So many films this season have been pitched as "love letters to cinema," autobiographical to some degree on the part of the filmmaker, that it's become a cliche. There's The Fabelmans, Empire of Light, and Babylon, which plays like a hate letter to cinema for much of its running time before suddenly turning back into a love letter at the end.
From India comes yet another, Last Film Show. The film, directed by Pan Nalin, tells the story of a poor nine-year-old boy in a rural part of India who becomes obsessed with film. It has more than a little in common with The Fabelmans—although both are cribbing from Cinema Paradiso—with both films having the cinematic potential of trains forming a key part of the protagonist’s cinematic education. Last Film Show overcomes its association with this subgenre, and its inherent corniness, by getting creative with the premiere.
Samay (Bhavin Rabari) comes from a family that forbids trips to the movies, with the exception of religious pictures. But when they take him to one such movie, hours from home, he's a convert, except to the religion of film. He leaves home and begins sneaking every day into an old movie house, by bribing the projectionist, Fazal (Bhavesh Shrimali) with his mother’s food in exchange for a chance to watch, and soon develops an ambition to make movies himself. He and his friends get together to try to figure out how to project movies themselves, using a DIY setup.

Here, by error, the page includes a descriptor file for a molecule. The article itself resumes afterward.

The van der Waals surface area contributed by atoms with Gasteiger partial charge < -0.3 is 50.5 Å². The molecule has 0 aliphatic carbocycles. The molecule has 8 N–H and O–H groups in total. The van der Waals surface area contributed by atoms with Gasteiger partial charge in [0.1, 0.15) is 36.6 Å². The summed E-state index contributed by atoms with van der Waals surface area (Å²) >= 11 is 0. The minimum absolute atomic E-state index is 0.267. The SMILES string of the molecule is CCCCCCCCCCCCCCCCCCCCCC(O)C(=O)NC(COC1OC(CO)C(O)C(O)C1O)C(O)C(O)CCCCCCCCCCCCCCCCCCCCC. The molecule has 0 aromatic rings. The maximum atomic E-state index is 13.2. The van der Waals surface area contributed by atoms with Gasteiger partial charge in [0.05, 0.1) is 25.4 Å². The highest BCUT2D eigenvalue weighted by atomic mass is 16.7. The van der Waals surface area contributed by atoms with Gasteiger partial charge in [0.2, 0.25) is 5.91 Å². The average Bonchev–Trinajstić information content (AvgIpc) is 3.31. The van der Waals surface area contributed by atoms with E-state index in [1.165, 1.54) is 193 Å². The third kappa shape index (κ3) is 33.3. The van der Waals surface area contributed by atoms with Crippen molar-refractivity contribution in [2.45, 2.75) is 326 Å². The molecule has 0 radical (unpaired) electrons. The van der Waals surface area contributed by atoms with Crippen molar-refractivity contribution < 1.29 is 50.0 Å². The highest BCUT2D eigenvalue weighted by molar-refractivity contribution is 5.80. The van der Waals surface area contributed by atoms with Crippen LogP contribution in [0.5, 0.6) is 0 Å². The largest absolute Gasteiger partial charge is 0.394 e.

The film’s set in 2010, which lines up with the director’s own experiences. But it’s significant for separate reasons that soon become apparent—as is the word "film": it was about at the time, in India, that traditional film projection was phased out in favor of digital cinema projection. The projector laments that because he can't read English, there's no way he'll be able to run the new system.
It doesn’t have much in common with The Last Picture Show, despite the similar English titles (it was released in some markets under the title Chhello Show). Another film from India, RRR, was a phenomenon in the States this year, but it's Last Film Show that’s India's entry for the Best Foreign Language Film Oscar; it was named last week to the shortlist.
Last Film Show was shot in early-2020, right before the pandemic. It had a long festival run—its world premiere at the Tribeca Festival in the summer of 2021—before finally getting a theatrical and VOD release in December. It’s the only movie this season that's about a kid figuring out that he loves movies and wants to make them, but it may be the most likely one to win an Oscar.